BEIJING SHOULD NOT DISTORT TAIWAN'S DEMOCRATIC REFORMS: SPOKESMAN
Taipei, April 22 (CNA) Mainland China should not distort Taiwan's moves to deepen and consolidate its young democracy and paint them as steps toward de jure independence, Cabinet spokesman Lin Chia-lung said Thursday.
Lin was referring to Beijing's claim that Taiwan's plan to write a new constitution to be put to a referendum in 2006 and implemented in 2008 is a step to engineer Taiwan's permanent split with the mainland -- a move that could provoke a military attack by the mainland.
Lin's remarks came after James Kelly, U.S. assistant secretary of state for East Asian and Pacific affairs, urged Taiwan a day earlier to take Beijing's military threat seriously and reiterated that the United States does not support Taiwan independence.
Lin said Kelly's testimony at Wednesday's House International Relations Committee hearing does not imply any significant change to U.S. policy toward cross-Taiwan Strait relations.
Lin noted that the basic U.S. policy toward cross-strait relations is that the political status quo should not be unilaterally changed and that any cross-strait disputes should be resolved by peaceful means.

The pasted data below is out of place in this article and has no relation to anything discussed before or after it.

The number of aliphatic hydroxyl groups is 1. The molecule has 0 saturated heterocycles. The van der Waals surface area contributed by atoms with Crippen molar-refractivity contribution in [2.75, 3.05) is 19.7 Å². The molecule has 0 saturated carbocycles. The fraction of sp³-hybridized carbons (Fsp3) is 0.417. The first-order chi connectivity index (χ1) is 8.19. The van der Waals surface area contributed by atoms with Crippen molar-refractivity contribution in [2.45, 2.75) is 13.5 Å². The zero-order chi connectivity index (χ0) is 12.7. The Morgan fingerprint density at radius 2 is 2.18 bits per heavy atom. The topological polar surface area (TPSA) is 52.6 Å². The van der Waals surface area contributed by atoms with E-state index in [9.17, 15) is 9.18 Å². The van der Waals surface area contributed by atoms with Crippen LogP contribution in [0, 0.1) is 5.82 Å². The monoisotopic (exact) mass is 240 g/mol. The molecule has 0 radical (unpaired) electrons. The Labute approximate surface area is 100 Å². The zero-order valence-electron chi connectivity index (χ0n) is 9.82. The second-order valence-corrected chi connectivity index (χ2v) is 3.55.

He said Taiwan must let the international community understand that Taiwan perceives its present identity as that of an independent sovereign state with the official title of "the Republic of China." "This perception is universally recognized by the 23 million Taiwan people, particularly after Taiwan became a full democracy with its people allowed to directly elect the head of state, " Lin said, adding that this status quo cannot be changed unilaterally without the consent of the people of Taiwan.
Lin further said that the current cross-strait issue mainly lies in Beijing's unwillingness to renounce its option of using force against Taiwan.
Noting that Taiwan has no intention of unilaterally changing its present status quo as an independent sovereign state, Lin said Beijing should not arbitrarily distort Taiwan's new constitution plan as a unilateral move to change the status quo or use it as an excuse to attack Taiwan.
(By Sofia Wu)
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